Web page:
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Indian-American Renu Khator to head US council on education

Renu Khator says she feels tremendously honoured to be selected for the new position by fellow presidents.

By: Press Trust of India | New Delhi | Updated: March 15, 2015 3:25:19 pm

An Indian-American has been named to head US’ most influential higher education association from Monday.

Renu Khator, Chancellor of University of Houston System and also President of University of Houston, will be the new Chair of American Council on Education (ACE) succeeding James H Mullen Jr.

“On March 16, I will become chairman of the American Council on Education, a national organisation representing all institutions of higher education– from elite private to community colleges to ‘for profit’ universities – in America,” Uttar Pradesh-born and University of Kanpur educated Khator told PTI.


Currently the Vice Chair of ACE, she says she feels tremendously honoured to be selected for the new position by fellow presidents.

ACE represents the presidents of US accredited, degree-granting institutions, which include two and four-year colleges, private and public universities, and non-profit and for-profit entities. In its role representing all sectors of higher education, ACE provides higher education administrators multiple opportunities to learn from colleagues and experts.

“In the next decade, American higher education is going to be transformed. We need a collective voice, a shared platform, a place where we can collectively anticipate change, dare to innovate, and learn from each other’s mistakes.

“I think ACE provides that forum, that collective voice that shared space, and that togetherness,” reads a message by Khator on ACE’s official website.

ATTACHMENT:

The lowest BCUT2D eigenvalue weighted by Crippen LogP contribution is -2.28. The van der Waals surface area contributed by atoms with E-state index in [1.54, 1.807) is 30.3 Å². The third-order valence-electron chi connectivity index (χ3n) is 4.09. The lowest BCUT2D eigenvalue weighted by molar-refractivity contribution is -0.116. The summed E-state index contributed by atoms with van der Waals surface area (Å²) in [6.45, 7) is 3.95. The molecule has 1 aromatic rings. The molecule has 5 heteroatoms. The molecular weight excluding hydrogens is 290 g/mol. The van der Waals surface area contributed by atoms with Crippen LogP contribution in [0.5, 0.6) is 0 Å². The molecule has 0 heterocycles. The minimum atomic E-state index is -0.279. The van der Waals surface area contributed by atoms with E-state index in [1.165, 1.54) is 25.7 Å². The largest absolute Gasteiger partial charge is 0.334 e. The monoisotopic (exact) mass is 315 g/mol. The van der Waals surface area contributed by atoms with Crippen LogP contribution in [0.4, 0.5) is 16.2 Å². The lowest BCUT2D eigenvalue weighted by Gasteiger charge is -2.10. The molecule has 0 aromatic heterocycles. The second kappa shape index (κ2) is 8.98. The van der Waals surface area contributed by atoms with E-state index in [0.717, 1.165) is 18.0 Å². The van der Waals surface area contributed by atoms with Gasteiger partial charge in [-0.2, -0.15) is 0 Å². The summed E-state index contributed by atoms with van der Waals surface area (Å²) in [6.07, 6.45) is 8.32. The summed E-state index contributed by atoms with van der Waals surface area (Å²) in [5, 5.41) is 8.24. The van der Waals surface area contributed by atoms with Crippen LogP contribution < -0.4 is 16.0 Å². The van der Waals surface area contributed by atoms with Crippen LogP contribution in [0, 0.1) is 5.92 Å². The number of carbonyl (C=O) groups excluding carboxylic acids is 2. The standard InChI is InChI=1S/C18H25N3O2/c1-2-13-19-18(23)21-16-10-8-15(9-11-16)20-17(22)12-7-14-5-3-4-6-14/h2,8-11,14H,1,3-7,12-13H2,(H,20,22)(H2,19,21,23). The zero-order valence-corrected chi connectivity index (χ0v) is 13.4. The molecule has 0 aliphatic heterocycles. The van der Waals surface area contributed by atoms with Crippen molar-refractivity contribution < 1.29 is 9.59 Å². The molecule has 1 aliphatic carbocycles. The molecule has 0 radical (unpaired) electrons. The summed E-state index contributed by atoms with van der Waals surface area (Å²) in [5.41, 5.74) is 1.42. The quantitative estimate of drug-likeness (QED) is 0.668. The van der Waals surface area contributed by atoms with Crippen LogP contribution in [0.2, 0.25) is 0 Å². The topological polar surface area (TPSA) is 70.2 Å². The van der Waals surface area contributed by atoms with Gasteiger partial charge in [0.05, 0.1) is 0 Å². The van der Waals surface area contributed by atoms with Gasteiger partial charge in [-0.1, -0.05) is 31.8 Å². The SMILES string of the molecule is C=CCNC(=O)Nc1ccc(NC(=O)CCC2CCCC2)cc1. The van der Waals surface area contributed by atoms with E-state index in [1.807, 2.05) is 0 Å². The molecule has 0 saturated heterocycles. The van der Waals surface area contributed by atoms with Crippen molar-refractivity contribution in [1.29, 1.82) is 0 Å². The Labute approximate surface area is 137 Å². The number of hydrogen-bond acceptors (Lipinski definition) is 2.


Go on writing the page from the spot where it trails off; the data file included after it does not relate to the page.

She is the UH System’s first woman chancellor, UH’s first foreign-born president and the first ever Indian immigrant to lead a comprehensive research university in the US. Last year, she was named the chairperson of the Federal Reserve Bank of Dallas’ board of directors.

According to Khator, both the Indian and US education systems have the same mission but take different approaches to accomplish it.

“India does not have a two-year college system for those who wish to pursue trade related degrees. It has a cohort system where a student enters a university and must continue and finish his or her degree at a predetermined course in a pre-selected field. In US, students can work on their own pace and start their degree at any age and change majors several times,” she says.

“Bachelor’s education in the US includes two years of common core. Irrespective of your field of study – engineering or commerce or arts – everyone must take common courses in humanities, math and social sciences,” she says.

A product of the Indian education system, she says she values it for all that it offers.

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